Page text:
On one of your Facebook advertisements, I saw an example of what the June 12, 2018 primary ballot will look like. The ballot identifies the candidates for Seat C on the Nevada Supreme Court as “non-partisan.” Are you registered to vote as a non-partisan?

No. That designation of “non-partisan” for each candidate is placed on the ballot because the law (NRS 293.0675 ) says so. That law states: Nonpartisan office” defined.“Nonpartisan office” means an elected office for which a political party may not nominate a candidate.

 

Why are the candidates for Nevada Supreme Court Justice not running as Democrats or Republicans?

Law in Nevada is made primarily by the state legislature.  The Nevada legislature decided in 1917 that judges should not run for judge by identification with a political party. [Statutes of Nevada 1917, Chapter 148, p. 249, made all judicial  offices “nonpartisan” (defining judicial officers and offices and school officers and offices, and declaring them nonpartisan)(codified at NEV. STAT. §§ 2568-2569 (1929))..] This law states:

NRS 293.195 Nonpartisan offices.
      1.  Judicial offices, school offices, the office of county sheriff, the Board of Regents of the University of Nevada, city and town officers, the State Board of Education and members of boards of hospital trustees of public hospitals are hereby designated nonpartisan offices.

      2.  No words designating the party affiliation of a candidate for nonpartisan offices may be printed upon the ballot.

 

If I ask you, can you tell me your political party so I am not entirely in the dark?

Yes. This is what the rule made by the Supreme Court says:

“Even though judges in Nevada are chosen by means of nonpartisan elections, judges and candidates for judicial office are occasionally asked at candidates’ forums to identify their political party affiliations. Rule 4.1(C)(2) permits a judge or candidate to identify his or her political party membership upon request. While judges and candidates may properly respond to questions regarding their party affiliation, it is impermissible in campaign materials for them to align themselves with a political party or to affiliate themselves with a political party. Nonetheless, judges and candidates may place their campaign materials on a table designated for the distribution of literature at any gathering regardless of whether the table is sponsored by a particular political party.”

 

Can I go on the county registrar’s voter website and find out to which political party you belong?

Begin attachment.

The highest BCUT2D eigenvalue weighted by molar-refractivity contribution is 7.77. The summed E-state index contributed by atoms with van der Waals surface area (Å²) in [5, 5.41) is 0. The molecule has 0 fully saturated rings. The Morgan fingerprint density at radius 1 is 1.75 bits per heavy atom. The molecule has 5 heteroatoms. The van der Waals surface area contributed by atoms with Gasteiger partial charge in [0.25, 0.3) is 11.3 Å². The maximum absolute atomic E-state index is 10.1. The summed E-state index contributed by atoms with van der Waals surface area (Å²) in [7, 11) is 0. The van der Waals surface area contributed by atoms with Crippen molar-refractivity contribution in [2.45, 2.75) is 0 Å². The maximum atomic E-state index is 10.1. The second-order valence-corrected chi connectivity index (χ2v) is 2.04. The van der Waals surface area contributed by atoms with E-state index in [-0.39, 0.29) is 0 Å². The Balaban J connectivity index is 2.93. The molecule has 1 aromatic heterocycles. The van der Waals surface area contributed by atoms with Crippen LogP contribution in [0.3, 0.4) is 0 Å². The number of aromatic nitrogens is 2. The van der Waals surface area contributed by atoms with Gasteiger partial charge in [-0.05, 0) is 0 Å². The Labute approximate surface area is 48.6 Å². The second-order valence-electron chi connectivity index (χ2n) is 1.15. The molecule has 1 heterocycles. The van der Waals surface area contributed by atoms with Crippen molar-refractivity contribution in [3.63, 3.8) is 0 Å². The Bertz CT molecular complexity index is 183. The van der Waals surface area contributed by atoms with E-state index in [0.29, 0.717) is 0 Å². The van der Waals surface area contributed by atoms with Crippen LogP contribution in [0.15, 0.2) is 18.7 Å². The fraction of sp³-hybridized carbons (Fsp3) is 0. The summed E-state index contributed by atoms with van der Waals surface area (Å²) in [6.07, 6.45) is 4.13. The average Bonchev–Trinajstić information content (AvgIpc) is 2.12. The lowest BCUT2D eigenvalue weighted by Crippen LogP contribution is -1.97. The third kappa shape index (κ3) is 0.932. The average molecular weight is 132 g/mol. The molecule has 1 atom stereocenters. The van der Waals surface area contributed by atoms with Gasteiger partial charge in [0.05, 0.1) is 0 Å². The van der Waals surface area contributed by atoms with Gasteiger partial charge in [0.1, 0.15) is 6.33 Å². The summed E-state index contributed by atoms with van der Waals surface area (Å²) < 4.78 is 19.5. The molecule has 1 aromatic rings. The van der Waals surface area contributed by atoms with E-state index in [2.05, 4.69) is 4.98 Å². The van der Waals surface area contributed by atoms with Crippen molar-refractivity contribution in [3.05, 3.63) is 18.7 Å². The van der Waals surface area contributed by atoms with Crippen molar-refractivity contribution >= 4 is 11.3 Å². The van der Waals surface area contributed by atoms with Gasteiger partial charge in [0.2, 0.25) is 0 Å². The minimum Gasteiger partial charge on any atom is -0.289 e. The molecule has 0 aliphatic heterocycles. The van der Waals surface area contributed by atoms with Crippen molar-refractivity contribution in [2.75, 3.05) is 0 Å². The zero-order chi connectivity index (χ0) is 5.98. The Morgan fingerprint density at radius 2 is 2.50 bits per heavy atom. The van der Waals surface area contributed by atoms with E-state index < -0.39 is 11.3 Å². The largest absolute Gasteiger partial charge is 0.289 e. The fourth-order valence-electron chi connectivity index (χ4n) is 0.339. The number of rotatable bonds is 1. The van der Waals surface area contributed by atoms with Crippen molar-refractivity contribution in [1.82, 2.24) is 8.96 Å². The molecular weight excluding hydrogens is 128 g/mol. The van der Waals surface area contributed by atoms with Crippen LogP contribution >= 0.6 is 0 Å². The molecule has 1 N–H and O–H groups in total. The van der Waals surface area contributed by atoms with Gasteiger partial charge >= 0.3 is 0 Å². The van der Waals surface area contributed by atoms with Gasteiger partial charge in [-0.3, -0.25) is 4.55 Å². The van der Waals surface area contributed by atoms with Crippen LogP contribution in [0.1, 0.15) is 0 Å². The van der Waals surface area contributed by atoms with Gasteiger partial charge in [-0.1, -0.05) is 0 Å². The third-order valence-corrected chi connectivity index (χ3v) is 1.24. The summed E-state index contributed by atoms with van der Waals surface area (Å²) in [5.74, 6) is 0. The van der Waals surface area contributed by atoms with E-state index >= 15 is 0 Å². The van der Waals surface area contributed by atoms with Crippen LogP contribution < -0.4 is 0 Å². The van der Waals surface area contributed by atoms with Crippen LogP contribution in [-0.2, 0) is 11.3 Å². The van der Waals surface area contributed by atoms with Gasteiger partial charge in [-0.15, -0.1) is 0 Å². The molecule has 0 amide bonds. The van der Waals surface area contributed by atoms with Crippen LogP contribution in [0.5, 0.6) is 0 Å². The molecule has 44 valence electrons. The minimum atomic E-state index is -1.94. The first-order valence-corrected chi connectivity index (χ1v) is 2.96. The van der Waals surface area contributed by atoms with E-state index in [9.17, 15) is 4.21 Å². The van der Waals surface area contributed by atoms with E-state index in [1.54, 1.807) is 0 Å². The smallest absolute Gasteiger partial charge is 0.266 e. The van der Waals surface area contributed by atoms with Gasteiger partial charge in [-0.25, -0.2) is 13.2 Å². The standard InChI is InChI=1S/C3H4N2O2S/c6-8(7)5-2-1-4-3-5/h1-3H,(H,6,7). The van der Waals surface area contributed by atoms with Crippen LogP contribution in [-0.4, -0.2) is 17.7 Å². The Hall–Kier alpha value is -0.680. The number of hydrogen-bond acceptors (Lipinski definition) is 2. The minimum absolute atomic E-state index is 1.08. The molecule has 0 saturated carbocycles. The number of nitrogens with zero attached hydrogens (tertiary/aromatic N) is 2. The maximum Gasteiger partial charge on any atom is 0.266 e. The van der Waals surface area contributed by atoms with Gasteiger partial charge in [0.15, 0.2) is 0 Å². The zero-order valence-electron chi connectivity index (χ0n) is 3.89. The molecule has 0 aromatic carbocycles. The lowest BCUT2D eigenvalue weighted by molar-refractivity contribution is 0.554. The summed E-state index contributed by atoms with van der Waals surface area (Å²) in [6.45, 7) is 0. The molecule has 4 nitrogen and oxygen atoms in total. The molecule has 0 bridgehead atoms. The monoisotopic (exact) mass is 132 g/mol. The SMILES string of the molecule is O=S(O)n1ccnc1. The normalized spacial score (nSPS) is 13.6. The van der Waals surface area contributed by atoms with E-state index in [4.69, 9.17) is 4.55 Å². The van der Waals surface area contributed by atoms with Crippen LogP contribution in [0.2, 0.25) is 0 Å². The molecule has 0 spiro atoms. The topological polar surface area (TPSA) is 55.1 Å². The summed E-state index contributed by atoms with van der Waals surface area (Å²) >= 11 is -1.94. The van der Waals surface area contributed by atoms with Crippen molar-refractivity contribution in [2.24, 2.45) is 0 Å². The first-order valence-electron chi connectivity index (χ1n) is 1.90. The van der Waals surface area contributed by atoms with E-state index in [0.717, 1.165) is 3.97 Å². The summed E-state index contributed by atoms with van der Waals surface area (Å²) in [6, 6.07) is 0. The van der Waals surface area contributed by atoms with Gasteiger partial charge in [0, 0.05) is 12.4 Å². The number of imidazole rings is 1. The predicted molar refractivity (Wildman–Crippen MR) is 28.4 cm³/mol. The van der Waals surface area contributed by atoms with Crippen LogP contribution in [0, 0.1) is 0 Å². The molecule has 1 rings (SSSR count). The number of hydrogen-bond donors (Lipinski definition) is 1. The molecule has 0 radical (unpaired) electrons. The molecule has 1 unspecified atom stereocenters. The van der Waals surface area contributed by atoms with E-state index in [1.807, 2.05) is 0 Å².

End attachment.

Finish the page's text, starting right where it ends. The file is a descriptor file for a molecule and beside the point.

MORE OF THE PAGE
Yes.

 

So the designation of “non-partisan” on the ballot does not mean that the candidates for Seat C are actually all “non-partisan,” and can be registered as voters affiliated with a  political party?

Yes. The subject has been written about in the local newspaper: https://www.reviewjournal.com/news/news-columns/jane-ann-morrison/supreme-court-hopeful-tao-scrubs-ties-to-harry-reid/

 

Can a candidate for the Nevada Supreme Court advertise the fact that she or he is a Republican or Democrat so a voter can gauge what the candidate’s predispositions are? Somebody who supports President Trump might make an entirely different type of judge than one wanted to vote for Bernie Sanders.

Candidates for judicial office must follow rules made by the Supreme Court, and one of its rules states:

Rule 4.1.  Political and Campaign Activities of Judges and Judicial Candidates in General.
(A) … a judge or a judicial candidate shall not:
(1)

(6) publicly identify himself or herself as a candidate of a political organization;
(7) seek, accept, or use endorsements or publicly stated support from a political organization;

The Supreme Court gets its power to decide this matter by the Nevada legislature and  to make the rules.  The court believes that judges are different. This summaries the “philosophy” behind the rule:

“Rather than making decisions based upon the expressed views or preferences of the electorate, a judge makes decisions based upon the law and the facts of every case. Therefore, in furtherance of this interest, judges and judicial candidates must, to the greatest extent possible, be free and appear to be free from political influence and political pressure.”

 

Is Nevada like other states that elect judges?

Yes. Here are sources of more information on “non-partisan” elections of judges:
https://ballotpedia.org/Nonpartisan_election_of_judges
https://ballotpedia.org/Judicial_selection_in_Nevada
Different states have different rules.

 

Where can if find these rules?